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Bill Bianchi wrote:Thanks for the info, Marcos. What I'm trying may not work. Or, it might. I figure I haven't failed unless I give up. If the heat from the rocket stove isn't enough, we're going to try to burn charcoal in the stove, since that's our byproduct anyway. If we melt our stove, we'll at least know we have the necessary heat to crack tar.

Turns out a member here posted about the answer to how you gasify not only wood, but any other organic feedstock as well. It was a post about charcoal gasifiers, started by---you, Marcos, if I remember correctly. I thought it was brilliant and saw the potential for gasification of just about any organic waste one might have locally available.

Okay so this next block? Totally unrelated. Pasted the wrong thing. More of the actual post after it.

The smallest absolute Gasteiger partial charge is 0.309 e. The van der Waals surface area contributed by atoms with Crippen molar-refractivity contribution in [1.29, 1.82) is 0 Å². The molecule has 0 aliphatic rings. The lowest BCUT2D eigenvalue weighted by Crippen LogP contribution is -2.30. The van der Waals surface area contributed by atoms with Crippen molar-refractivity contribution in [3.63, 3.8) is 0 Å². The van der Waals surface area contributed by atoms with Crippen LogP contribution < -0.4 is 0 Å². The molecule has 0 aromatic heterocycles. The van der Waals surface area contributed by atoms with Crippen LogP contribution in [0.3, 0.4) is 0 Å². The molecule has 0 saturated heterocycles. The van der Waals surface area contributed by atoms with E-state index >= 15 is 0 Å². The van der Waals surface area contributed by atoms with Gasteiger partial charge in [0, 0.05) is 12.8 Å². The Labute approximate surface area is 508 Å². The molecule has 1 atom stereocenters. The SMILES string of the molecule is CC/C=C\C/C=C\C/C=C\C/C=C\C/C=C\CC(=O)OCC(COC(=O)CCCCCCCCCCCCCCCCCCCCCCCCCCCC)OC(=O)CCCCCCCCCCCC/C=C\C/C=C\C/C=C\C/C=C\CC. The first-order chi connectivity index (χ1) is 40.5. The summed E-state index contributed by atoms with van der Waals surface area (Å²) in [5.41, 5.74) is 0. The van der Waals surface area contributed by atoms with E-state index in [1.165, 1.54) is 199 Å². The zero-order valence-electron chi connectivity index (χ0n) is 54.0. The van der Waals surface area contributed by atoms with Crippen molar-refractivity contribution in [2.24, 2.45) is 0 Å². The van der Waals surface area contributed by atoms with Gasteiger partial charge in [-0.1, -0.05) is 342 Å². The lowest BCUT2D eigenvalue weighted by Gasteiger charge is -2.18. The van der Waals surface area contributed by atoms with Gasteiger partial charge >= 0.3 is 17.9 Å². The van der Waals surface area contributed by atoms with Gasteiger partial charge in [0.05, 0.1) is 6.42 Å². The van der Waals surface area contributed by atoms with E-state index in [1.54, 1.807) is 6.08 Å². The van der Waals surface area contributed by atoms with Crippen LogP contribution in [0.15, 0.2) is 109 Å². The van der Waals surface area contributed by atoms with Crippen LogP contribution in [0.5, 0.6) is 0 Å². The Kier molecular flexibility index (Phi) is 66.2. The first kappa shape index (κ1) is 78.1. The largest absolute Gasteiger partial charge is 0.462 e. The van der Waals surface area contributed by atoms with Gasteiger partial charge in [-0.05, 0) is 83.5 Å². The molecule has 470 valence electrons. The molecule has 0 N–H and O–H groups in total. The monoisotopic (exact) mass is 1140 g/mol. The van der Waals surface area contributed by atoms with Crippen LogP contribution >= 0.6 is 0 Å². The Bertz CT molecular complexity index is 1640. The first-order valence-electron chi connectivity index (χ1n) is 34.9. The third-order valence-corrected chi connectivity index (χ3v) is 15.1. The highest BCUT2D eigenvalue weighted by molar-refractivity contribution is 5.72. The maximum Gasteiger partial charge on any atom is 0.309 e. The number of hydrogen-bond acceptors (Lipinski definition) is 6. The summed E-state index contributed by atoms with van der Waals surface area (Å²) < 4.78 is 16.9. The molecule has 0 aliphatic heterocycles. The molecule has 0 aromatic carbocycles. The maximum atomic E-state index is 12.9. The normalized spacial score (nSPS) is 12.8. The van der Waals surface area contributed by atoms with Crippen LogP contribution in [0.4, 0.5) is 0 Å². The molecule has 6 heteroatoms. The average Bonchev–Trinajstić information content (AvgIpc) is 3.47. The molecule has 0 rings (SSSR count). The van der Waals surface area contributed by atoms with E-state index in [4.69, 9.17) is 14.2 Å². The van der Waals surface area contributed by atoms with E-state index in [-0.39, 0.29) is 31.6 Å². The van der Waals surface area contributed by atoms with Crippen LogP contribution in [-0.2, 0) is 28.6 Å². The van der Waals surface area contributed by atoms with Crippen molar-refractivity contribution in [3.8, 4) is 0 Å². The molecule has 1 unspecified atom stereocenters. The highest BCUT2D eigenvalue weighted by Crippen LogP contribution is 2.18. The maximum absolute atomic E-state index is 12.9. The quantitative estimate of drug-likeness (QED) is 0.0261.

Marcos, do you know if I'm going to run into any trouble storing producer gas in a stack of innertubes? Does it go " bad" after a set amount of time? Will it degrade the rubber quickly, assuming our stored gas is clean? What is your preferred storage method?

If my partner and I fail to build a workable multi-fuel gasifier the way we're attempting now, we're going to move on the charcoal gasifier and making charcoal from municipal and agricultural waste briquettes.